Leading up to the midterms, we heard repeatedly that healthcare was the number one issue on the minds of American voters; exit polls from Tuesday night indicate that held true. A year removed from repeated attempts by Republicans to dismantle the Affordable Care Act, voters seemed determine to ensure that they, well, were insured. “Obamacare” now polls at over 50%, and its preexisting condition protections seem to have support across the political spectrum (except among elected Republicans, but even they began feigning support to avoid losing their seats).
On the left side of the spectrum, there is also some general consensus — namely that more people should have healthcare, and that it should be cheaper. Bernie Sanders and Joe Manchin, representing the most and least progressive members of the Democratic Caucus, both voted for the ACA and against its repeal, and will likely continue to do so (although Manchin is a half-step away from just becoming a Republican, so we’ll see where that goes).
However, there is also some strong intraparty conflict on what our next steps should be. The Sanders wing (of which I am a member) wants to go full bore towards a universal, single payer, Medicare For All system. The more mainstream wing seems content with more incremental fixes, most notably a public option, which essentially means anyone could buy into Medicare, regardless of their age. Others seem relatively content with the ACA as it is, with a few minor tweaks here and there.
On this issue, like many others, I often find myself stuck somewhere in the middle; not in terms of my ultimate goal— I firmly believe in single payer healthcare (or something very near it) as the way forward. It is clear to me, both morally and politically in looking around at the rest of the developed world, that there is no excuse for the richest country on earth to not guarantee healthcare to everyone. But just as healthcare was my entry into the Bernie Sanders Left, it is also what keeps me a loyal Democrat in the end.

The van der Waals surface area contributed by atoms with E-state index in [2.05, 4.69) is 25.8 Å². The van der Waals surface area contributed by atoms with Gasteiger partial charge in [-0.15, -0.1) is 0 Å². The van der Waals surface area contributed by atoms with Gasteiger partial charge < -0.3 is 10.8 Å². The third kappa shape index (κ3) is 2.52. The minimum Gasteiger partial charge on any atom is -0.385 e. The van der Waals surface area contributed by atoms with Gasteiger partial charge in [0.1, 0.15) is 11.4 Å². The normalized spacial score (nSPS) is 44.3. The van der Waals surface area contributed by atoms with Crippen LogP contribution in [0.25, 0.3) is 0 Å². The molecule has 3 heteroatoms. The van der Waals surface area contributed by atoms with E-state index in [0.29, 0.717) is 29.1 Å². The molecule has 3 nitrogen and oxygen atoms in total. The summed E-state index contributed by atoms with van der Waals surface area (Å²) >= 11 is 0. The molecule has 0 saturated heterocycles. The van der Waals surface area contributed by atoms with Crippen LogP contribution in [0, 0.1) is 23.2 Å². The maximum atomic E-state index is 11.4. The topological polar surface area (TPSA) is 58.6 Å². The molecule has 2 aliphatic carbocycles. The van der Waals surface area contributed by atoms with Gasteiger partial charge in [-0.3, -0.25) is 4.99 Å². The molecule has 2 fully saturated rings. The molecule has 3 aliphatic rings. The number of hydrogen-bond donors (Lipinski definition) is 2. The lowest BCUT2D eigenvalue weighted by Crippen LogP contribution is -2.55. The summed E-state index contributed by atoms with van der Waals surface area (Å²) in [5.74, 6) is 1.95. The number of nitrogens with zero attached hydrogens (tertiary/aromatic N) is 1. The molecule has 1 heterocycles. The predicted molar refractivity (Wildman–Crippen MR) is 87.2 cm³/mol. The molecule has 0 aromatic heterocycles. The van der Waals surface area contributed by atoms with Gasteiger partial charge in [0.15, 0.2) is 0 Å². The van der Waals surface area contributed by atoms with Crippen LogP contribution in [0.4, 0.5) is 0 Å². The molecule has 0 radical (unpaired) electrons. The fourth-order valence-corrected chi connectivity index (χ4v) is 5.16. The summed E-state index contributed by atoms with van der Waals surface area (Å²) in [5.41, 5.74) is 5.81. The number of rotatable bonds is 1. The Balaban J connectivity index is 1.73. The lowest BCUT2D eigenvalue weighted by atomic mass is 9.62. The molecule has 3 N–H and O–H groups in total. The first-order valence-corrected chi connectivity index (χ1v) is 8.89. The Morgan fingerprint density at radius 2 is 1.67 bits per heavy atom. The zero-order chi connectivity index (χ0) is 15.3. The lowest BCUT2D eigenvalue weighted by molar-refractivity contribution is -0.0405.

I receive Medicaid services in the state of Washington, as a college student without a regular job who does not have the luxury of remaining on a family plan with a parent. On election night 2016, when Donald Trump was on his way to victory, I panicked. I was worried I and others close to me would be losing our healthcare. In hindsight it seems like an overreaction because even if the Republicans managed to destroy the ACA, and along with it the Medicaid expansion, Washington state would have almost certainly done something to fill in the gaps. And even if that were not the case, I am a healthy young person who could have probably gone a couple years without seeing a doctor before graduating college and starting my career. But for others in even more precarious situations, that fear is anything but irrational.
I want widespread, fundamental changes to take place in our country, starting with the removal of the for-profit health insurance industry in favor of a universal program. I truly believe, in my core, that no one should have to forego medical treatment because they can’t afford it, nor should anyone face financial ruin because they did receive the care they needed. But those same values, coupled with the haunting feelings of November 8th 2016, are why I don’t think I will ever be able to support a true purge of the Democratic Party.
I understand the ever-growing frustration towards the Democratic establishment, that far too often seems to fluctuate between incompetence and complacency; I really do. But in spite of all that, I simply cannot bring myself to really follow through on anything that cedes more control, even temporary, to the Republican Party as it currently exists. Simply consider what has happened in the roughly two years since Trump took office. Sure, the ACA is still the law of the land, but the reactionary Supreme Court majority could not only change that, but could also stop any future progressive legislation in its tracks without any real consequence. That is terrifying.
People are sick of voting for what they see as the lesser of two evils, and I get that. But I believe it is our job to reform the party from the inside without putting people at risk. And if that means playing nice with the establishment, I for one think we have no other choice.